the equation to dissociate. The connection broke, the vibration died. His limb went to sleep.
Yet the undercurrent of energy from the implants felt stronger than ever. Galen realized he had begun to grow accustomed to it. Now that he was attuned to it, he began to realize how truly strong it was, a resonance more intimate and subtle than that with the chrysalis, one that was quickly becoming a part of him. It was restless and powerful, quick to respond. No wonder mages got in so many fights. He must control it, always.
"In time, you will feel more comfortable with the staff," Elric said.
Galen nodded, holding the smooth, sleeping surface away from his body. "Thank you."
"You will find it unnecessary under most circumstances. Yet it can be helpful when a sophisticated channeling of energy is needed." The familiar tension was there in Elric's face, but something else as well. As he spoke, his teeth barely moved, clenched. Galen had seen this in Elric before, when he was angry. But Elric was not angry now-at least Galen didn't think so.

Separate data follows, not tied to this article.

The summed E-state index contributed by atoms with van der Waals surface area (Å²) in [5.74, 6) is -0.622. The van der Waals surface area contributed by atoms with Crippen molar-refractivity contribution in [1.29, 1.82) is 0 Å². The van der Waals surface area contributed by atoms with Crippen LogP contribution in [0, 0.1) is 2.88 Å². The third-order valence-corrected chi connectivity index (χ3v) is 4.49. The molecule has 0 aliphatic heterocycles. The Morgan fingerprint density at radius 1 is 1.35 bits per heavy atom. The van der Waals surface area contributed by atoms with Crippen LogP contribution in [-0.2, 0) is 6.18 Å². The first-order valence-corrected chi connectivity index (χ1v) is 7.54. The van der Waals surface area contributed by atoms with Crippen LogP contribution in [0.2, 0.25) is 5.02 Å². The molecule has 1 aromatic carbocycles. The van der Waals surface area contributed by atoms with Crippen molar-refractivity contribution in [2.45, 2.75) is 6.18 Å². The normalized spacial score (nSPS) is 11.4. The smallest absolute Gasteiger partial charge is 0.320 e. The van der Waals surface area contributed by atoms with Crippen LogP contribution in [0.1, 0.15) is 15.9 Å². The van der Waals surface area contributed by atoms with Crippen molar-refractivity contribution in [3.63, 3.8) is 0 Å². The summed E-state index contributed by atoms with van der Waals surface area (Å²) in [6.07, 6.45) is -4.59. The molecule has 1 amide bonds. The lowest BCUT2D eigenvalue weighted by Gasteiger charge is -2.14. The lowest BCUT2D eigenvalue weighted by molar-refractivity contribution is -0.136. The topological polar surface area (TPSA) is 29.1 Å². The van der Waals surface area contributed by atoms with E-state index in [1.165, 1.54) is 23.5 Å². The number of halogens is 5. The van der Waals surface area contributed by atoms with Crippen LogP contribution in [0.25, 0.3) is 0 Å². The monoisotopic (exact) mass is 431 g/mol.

It seemed suddenly odd to Galen that Elric, who was so strict about process, who had insisted Galen could not begin work on his ship until he had become a mage, would give him his staff early, as Kell had given to Elizar.
"Are you trying to spoil me?" Galen said.
"I can take it back if you like."
"No, no." Galen picked up his valise and glanced toward the window.
"Your friend wanted to say good-bye."
"I told her when I had to leave."
"She is on her way. She can meet us at the ship. We should not delay."
Galen took a last look around his room, nodded. He should be back in a few weeks, hopefully before the convocation concluded at the end of the Earth year. But he would return as an initiate mage, not an apprentice.